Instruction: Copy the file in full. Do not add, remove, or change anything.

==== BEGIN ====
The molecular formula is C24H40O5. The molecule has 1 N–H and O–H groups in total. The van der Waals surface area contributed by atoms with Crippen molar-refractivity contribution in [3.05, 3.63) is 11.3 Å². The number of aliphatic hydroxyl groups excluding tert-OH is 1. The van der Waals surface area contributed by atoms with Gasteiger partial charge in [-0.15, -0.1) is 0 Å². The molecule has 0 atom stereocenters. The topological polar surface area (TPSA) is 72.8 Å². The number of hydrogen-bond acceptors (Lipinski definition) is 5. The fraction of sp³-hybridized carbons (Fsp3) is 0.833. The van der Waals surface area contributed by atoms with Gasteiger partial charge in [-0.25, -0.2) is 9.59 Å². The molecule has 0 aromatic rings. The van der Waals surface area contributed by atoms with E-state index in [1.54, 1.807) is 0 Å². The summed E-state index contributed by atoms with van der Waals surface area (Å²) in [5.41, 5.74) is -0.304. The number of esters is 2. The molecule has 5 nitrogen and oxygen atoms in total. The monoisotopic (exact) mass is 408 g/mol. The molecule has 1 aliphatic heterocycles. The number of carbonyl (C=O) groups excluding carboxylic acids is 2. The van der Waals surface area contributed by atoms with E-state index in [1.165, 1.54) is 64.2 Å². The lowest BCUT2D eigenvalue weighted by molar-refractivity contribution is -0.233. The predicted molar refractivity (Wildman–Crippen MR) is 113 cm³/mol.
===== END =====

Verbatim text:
The molecular formula is C24H40O5. The molecule has 1 N–H and O–H groups in total. The van der Waals surface area contributed by atoms with Crippen molar-refractivity contribution in [3.05, 3.63) is 11.3 Å². The number of aliphatic hydroxyl groups excluding tert-OH is 1. The van der Waals surface area contributed by atoms with Gasteiger partial charge in [-0.15, -0.1) is 0 Å². The molecule has 0 atom stereocenters. The topological polar surface area (TPSA) is 72.8 Å². The number of hydrogen-bond acceptors (Lipinski definition) is 5. The fraction of sp³-hybridized carbons (Fsp3) is 0.833. The van der Waals surface area contributed by atoms with Gasteiger partial charge in [-0.25, -0.2) is 9.59 Å². The molecule has 0 aromatic rings. The van der Waals surface area contributed by atoms with E-state index in [1.54, 1.807) is 0 Å². The summed E-state index contributed by atoms with van der Waals surface area (Å²) in [5.41, 5.74) is -0.304. The number of esters is 2. The molecule has 5 nitrogen and oxygen atoms in total. The monoisotopic (exact) mass is 408 g/mol. The molecule has 1 aliphatic heterocycles. The number of carbonyl (C=O) groups excluding carboxylic acids is 2. The van der Waals surface area contributed by atoms with E-state index in [1.165, 1.54) is 64.2 Å². The lowest BCUT2D eigenvalue weighted by molar-refractivity contribution is -0.233. The predicted molar refractivity (Wildman–Crippen MR) is 113 cm³/mol.